Low-Energy Fridays: China’s Restriction of Mineral Exports Looms Over EVs
For a while now, some politicians have been warning that China would use its position as a global supplier of minerals needed for electric vehicles (EVs) to leverage influence against nations that are pursuing EVs. In a not-at-all-surprising development, China has moved to limit its exports of metal needed for EV batteries. This follows a decision made earlier this year to limit exports of other minerals. Past Low-Energy Fridays have covered why this creates an “energy security” risk as well as what to do about it, but, this week, we will explain how this makes achieving a global clean energy transition more difficult.
In analyses explaining how to decarbonize energy, the predominant solution to light-duty vehicle (LDV) emissions is electrification. The most prominent net-zero global emission analysis is the International Energy Agency’s (IEA) Net-Zero Emission (NZE) study, which estimated that 86 percent of cars, 79 percent of buses, 84 percent of vans and 59 percent of heavy trucks would have to be electric by 2050. This study isn’t alone, and a meta-analysis of 177 net-zero emission scenarios stated that “electrify everything” was the predominant solution for LDVs.
These studies, though, sometimes run into problems when analyzed further. For example, net-zero emission scenarios are not predictions. The authors are tasked with getting to a predetermined outcome, and the exercise itself requires authors to assume how LDV emissions—which are about 10 percent of global emissions—can be eliminated. But because there are currently very few commercially viable, low-carbon LDV solutions and electrification is the most advanced and scalable at present, analysts simply assume that it is how LDV emissions can be abated. But what is outside of the scope of these analyses—and the real problem—is the question of whether it is economically feasible to reach these targets. This is where China and its minerals come in.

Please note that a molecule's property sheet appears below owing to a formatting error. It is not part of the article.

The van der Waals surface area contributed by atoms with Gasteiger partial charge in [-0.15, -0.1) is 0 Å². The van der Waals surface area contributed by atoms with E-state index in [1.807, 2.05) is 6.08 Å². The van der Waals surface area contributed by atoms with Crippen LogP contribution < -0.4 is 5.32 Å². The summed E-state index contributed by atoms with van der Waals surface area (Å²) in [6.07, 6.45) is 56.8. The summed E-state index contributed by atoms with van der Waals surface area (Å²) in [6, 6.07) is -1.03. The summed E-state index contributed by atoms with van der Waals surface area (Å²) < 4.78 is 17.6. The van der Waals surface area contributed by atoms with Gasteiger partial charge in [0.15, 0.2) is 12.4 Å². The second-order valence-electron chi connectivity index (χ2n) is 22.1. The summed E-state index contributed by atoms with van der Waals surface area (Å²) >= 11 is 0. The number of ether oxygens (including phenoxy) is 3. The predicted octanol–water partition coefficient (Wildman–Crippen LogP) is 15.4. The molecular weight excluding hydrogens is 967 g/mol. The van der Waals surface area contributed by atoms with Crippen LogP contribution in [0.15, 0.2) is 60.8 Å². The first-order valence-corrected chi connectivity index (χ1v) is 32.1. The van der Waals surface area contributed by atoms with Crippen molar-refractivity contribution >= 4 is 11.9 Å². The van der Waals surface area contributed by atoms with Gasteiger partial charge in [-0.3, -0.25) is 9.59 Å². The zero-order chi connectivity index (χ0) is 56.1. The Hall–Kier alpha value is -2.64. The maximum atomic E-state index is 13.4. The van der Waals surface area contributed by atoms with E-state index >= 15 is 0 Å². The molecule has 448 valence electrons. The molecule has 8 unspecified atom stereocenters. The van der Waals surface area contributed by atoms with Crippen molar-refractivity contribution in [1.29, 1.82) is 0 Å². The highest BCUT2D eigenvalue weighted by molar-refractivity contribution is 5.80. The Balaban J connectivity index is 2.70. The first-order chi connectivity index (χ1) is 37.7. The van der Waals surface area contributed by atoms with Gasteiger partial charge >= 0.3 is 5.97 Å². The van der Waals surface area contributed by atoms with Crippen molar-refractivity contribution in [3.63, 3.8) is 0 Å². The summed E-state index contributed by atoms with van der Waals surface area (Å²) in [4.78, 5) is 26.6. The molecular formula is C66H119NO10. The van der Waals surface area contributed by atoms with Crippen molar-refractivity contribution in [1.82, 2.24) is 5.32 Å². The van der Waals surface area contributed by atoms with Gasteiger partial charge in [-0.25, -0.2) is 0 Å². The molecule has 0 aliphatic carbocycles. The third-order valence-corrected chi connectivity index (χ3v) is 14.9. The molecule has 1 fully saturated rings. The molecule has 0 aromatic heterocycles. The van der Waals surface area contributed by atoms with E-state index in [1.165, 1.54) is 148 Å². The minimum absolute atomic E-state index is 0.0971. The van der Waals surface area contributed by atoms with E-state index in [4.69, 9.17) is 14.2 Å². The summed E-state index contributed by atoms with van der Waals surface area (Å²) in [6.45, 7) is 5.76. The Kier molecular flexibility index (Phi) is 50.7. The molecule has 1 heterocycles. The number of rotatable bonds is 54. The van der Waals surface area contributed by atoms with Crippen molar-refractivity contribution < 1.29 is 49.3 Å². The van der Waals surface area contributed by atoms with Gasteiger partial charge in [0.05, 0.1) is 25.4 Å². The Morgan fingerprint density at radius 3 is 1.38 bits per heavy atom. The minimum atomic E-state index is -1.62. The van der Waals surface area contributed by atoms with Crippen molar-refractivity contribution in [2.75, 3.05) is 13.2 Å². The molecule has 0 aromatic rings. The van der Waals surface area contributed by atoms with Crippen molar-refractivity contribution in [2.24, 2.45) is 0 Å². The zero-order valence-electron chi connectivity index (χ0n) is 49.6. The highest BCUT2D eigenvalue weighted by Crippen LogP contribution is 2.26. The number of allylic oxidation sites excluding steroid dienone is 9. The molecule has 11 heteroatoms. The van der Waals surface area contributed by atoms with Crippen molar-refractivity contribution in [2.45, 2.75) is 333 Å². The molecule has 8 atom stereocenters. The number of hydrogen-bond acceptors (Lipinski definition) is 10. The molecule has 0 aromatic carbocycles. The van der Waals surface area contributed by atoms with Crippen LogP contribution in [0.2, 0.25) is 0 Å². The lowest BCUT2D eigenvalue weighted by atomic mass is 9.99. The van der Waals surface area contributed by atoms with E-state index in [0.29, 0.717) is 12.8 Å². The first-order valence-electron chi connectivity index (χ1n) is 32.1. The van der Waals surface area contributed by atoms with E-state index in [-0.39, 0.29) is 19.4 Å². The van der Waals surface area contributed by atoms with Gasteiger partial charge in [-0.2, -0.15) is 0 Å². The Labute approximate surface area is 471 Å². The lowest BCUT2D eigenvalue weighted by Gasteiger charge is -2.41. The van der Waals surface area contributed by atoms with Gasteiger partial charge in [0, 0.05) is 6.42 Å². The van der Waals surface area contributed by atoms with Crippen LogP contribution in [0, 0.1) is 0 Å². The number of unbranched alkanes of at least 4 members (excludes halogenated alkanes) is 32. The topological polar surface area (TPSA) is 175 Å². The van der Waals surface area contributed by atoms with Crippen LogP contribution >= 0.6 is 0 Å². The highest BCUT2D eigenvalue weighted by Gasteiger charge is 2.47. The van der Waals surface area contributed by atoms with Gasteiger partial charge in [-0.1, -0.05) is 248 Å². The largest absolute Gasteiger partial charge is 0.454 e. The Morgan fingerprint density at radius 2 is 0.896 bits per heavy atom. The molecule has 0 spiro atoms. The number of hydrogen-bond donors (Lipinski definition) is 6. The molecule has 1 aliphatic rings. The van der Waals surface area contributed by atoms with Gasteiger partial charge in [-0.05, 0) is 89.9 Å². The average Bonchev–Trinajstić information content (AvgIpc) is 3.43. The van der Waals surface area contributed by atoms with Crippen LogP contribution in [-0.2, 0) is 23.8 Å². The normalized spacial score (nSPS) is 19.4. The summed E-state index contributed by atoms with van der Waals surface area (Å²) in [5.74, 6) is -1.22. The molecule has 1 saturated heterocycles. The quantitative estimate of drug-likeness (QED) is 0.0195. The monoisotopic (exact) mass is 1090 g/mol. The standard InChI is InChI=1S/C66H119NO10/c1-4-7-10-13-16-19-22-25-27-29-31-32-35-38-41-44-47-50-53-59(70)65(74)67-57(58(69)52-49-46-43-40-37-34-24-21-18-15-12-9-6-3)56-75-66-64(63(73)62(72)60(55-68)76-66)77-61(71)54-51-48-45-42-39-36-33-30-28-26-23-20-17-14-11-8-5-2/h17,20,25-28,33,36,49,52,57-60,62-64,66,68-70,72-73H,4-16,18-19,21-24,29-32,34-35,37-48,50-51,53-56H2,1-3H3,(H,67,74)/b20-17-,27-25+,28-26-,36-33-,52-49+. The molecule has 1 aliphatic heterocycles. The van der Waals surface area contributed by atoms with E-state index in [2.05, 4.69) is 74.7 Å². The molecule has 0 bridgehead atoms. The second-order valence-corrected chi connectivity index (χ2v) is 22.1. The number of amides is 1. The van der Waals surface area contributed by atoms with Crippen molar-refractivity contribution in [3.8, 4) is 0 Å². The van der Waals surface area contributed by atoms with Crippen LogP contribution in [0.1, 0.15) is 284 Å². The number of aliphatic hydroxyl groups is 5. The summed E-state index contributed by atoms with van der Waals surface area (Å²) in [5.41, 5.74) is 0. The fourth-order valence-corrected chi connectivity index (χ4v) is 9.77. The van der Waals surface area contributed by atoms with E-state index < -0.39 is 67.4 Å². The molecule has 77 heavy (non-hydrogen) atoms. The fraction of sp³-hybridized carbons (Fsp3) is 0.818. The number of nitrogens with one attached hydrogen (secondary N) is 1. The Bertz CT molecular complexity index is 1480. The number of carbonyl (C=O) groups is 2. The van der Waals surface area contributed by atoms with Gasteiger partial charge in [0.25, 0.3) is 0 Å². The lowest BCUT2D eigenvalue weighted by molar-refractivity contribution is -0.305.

The potential mineral demands for a global electrification of LDVs is enormous, and perhaps severely underappreciated. To achieve the IEA’s NZE, production of energy-related minerals would have to increase by 40-fold, and much of that production would have to come from China. A policy push for EVs, such as the domestic EV subsidies or the Environmental Protection Agency’s (EPA) proposed zero-emission vehicle (ZEV) mandate, increases the demand for EV minerals globally. If production does not keep pace with demand, or if China restricts the export of those materials, the price of EV batteries will rise, which delays the point at which EVs would be more economical than combustion-engine vehicles.
Even if the United States were to force some transition to EVs through policy, it is important to keep in mind that climate change is a global phenomenon, and other countries are unlikely to adopt the same policies as the United States if they incur costs. There is also a problem with domestic policy where proposed rules, like the EPA’s ZEV rule, are justified based on hypothetical mineral production and cost reductions for EVs that may or may not materialize.
From a policy perspective, the real takeaway is that the world is a lot messier than net-zero analyses hypothesize, and Chinese mineral export restrictions are just the latest wrench in the works. For this reason, policymakers should always push for agnostic methods of achieving pollution abatement rather than focusing on specific solution sets.
It’s still too early to see how much of the global LDV market will comprise EVs, but the latest news highlights just how many things must go right to track with the IEA’s projections.
This represents the fundamental challenge with forward-looking net-zero analyses; by their nature they must simplify the complexities of the real world to show how an end-state can be achieved, and, as a result, make policy solutions appear deceptively simple. This is also why market-based policy, which can adapt to developments like a Chinese mineral embargo, is so much more effective than centrally planned policy that must rely on imperfect analyses.